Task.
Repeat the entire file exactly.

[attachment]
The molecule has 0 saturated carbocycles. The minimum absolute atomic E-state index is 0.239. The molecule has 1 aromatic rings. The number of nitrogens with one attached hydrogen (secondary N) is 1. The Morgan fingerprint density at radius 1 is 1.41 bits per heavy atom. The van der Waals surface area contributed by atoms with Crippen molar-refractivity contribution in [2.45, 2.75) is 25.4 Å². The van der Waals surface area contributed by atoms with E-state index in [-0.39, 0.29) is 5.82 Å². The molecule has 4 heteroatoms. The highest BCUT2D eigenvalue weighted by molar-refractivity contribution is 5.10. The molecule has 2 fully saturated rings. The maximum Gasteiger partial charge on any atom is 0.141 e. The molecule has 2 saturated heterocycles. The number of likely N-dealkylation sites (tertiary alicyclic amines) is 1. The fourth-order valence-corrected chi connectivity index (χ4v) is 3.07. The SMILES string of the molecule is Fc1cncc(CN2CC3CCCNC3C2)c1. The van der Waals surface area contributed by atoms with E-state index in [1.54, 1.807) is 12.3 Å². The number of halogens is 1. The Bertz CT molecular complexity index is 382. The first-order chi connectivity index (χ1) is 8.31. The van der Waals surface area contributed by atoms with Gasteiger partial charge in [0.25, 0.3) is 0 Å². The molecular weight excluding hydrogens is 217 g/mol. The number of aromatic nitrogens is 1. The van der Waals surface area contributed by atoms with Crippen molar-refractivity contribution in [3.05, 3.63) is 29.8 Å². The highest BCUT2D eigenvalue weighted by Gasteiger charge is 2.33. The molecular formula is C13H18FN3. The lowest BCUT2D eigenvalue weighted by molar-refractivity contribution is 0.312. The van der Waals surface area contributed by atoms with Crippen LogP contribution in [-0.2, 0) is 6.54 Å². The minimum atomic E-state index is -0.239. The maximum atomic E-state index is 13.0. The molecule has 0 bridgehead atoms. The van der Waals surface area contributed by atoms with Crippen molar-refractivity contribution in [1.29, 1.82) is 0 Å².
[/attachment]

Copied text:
The molecule has 0 saturated carbocycles. The minimum absolute atomic E-state index is 0.239. The molecule has 1 aromatic rings. The number of nitrogens with one attached hydrogen (secondary N) is 1. The Morgan fingerprint density at radius 1 is 1.41 bits per heavy atom. The van der Waals surface area contributed by atoms with Crippen molar-refractivity contribution in [2.45, 2.75) is 25.4 Å². The van der Waals surface area contributed by atoms with E-state index in [-0.39, 0.29) is 5.82 Å². The molecule has 4 heteroatoms. The highest BCUT2D eigenvalue weighted by molar-refractivity contribution is 5.10. The molecule has 2 fully saturated rings. The maximum Gasteiger partial charge on any atom is 0.141 e. The molecule has 2 saturated heterocycles. The number of likely N-dealkylation sites (tertiary alicyclic amines) is 1. The fourth-order valence-corrected chi connectivity index (χ4v) is 3.07. The SMILES string of the molecule is Fc1cncc(CN2CC3CCCNC3C2)c1. The van der Waals surface area contributed by atoms with E-state index in [1.54, 1.807) is 12.3 Å². The number of halogens is 1. The Bertz CT molecular complexity index is 382. The first-order chi connectivity index (χ1) is 8.31. The van der Waals surface area contributed by atoms with Gasteiger partial charge in [0.25, 0.3) is 0 Å². The molecular weight excluding hydrogens is 217 g/mol. The number of aromatic nitrogens is 1. The van der Waals surface area contributed by atoms with Crippen molar-refractivity contribution in [3.05, 3.63) is 29.8 Å². The highest BCUT2D eigenvalue weighted by Gasteiger charge is 2.33. The molecular formula is C13H18FN3. The lowest BCUT2D eigenvalue weighted by molar-refractivity contribution is 0.312. The van der Waals surface area contributed by atoms with Crippen LogP contribution in [-0.2, 0) is 6.54 Å². The minimum atomic E-state index is -0.239. The maximum atomic E-state index is 13.0. The molecule has 0 bridgehead atoms. The van der Waals surface area contributed by atoms with Crippen molar-refractivity contribution in [1.29, 1.82) is 0 Å².